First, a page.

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Excessive Groin Sweat: Why You Sweat There and How to Treat It
Medically Reviewed by Beth Goldstein, MD.
March 17, 2022

Do you struggle with groin sweat? If you do, it’s unfortunate, but you aren’t alone! Here are the things that can cause groin sweating and what you can do about it.

Possible Causes of Groin Sweat

One of the most common causes of groin sweat is primary focal hyperhidrosis. When a person has this condition it often impacts specific areas - like the groin. According to an article in the British Medical Journal, about 3% of the population is suspected to have hyperhidrosis, but only 9.3% of that population struggles with excessive sweating of the groin.[1] That means that not only is groin sweating hard to deal with, but that it is not particularly well studied.

Compared to other parts of the body impacted by primary focal hyperhidrosis, the groin has received very little attention. This is most likely due to the fact that there are more people with axillary, palmar and plantar hyperhidrosis, but that should not minimize the issue for those who suffer from sweating in the inguinal region[2].

The most common cause of excessive groin sweating is primary focal hyperhidrosis, but groin sweat can also be a symptom of secondary generalized hyperhidrosis, or even compensatory hyperhidrosis. Secondary hyperhidrosis can occur suddenly, and typically causes sweating to occur all over the body, and this can include the groin region. However, sweating is usually not uniformly focused in that one area. So, while secondary hyperhidrosis may cause the groin to sweat more, it would also equally impact other areas of the body.

If you believe your groin sweating is caused by secondary hyperhidrosis then it is important that youmanage your hyperhidrosis with a dermatologist. Secondary hyperhidrosis can be caused by diseases and conditions that may be dangerous if left untreated.[2] Certain common medications can also cause secondary hyperhidrosis to occur.

Compensatory sweating can also could also cause groin sweating to arise. This type of hyperhidrosis is actually a side effect of endoscopic thoracic surgery, which ironically, is used to treat palmar and axillary hyperhidrosis. A large percentage of those who undergo surgery develop this condition and it can often include groin sweat.[2]

Factors that Make Groin Sweat Worse

When groin sweating is caused by primary focal hyperhidrosis there is no exact cause that can be found, but certain factors can make sweating worse. One of the most important factors is stress sweating. Stress will cause even a healthy person to sweat due to natural changes that occur in the autonomic nervous system, but these effects can be exacerbated in those with hyperhidrosis. Stress sweating is often associated with groin sweat, specifically because of the type of sweat glands that are located there. These glands are called apocrine glands and they produce a different type of sweat than eccrine glands.[3]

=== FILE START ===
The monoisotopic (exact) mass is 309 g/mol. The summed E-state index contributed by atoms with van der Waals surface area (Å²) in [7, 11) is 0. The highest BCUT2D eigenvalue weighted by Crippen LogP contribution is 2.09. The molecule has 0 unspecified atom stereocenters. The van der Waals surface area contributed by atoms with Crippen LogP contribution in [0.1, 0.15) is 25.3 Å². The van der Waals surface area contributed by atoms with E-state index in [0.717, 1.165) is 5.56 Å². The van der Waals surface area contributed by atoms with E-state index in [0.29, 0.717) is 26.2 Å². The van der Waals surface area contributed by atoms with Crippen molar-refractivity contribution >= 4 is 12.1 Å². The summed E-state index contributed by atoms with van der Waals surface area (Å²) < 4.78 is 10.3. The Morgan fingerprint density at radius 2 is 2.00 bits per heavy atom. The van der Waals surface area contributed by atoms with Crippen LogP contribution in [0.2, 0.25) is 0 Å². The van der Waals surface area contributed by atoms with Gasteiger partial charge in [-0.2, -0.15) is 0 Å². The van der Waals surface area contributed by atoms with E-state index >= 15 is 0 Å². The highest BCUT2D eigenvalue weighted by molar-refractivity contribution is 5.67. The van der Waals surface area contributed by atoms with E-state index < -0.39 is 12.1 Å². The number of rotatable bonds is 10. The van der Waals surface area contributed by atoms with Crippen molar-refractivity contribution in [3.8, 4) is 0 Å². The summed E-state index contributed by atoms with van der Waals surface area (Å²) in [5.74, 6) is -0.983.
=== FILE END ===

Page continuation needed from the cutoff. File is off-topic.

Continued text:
There are two types of sweat glands: eccrine and apocrine:

Apocrine glands are located within hair follicles and secrete sweat into hair canals. The sweat produced by apocrine glands is thick and yellowish. It often has a displeasing smell because it has a high concentration of proteins and fatty acids, which bacteria from the skin quickly break down into foul smelling acids. These glands are innervated by the same systems that regulate stress. This means they can be activated by emotional responses.[4] This is why groin sweating and stress are so closely related.

Treatments and Products Available to Stop Groin Sweat

One of the simplest means of controlling groin sweat is to keep the area as clean and dry as possible. This can be difficult and time consuming for hyperhidrosis sufferers, but it can prevent skin breakdown and reduce odor.[2] One option that can be used to keep groin skin dry is the use of absorbent underwear. These are available at most large clothing retailers and can give sufferers a sense of security that sweat will not show through clothing and it will keep moisture away from sensitive skin. Using absorbent underwear can also keep the groin area more comfortable and reduce irritation.


Antiperspirants can be used to control groin sweat! There are many antiperspirants available on the market. These differ from deodorant in that they contain an active ingredient that can reduce sweat production. Topical aluminum chloride is present in many of the over-the-counter topical treatments for hyperhidrosis, but it can be irritating in such a sensitive area.

A new formulation of 15% aluminum chloride in salicylic acid gel has been found to reduce irritation and was found to provide between good and excellent results in 100% of patients with groin sweating.[5] Look for products specifically made for use in sensitive areas. Many antiperspirants can be used in the treatment of craniofacial hyperhidrosis which also involves areas with sensitive skin. If regular strength antiperspirants are not enough, then try using clinical strength over-the-counter antiperspirants. There are prescription antiperspirants you can get from your doctor, but often a clinical strength over-the-counter antiperspirant is just as good. Talk to your doctor if you are struggling to find an antiperspirant that works for you.[2]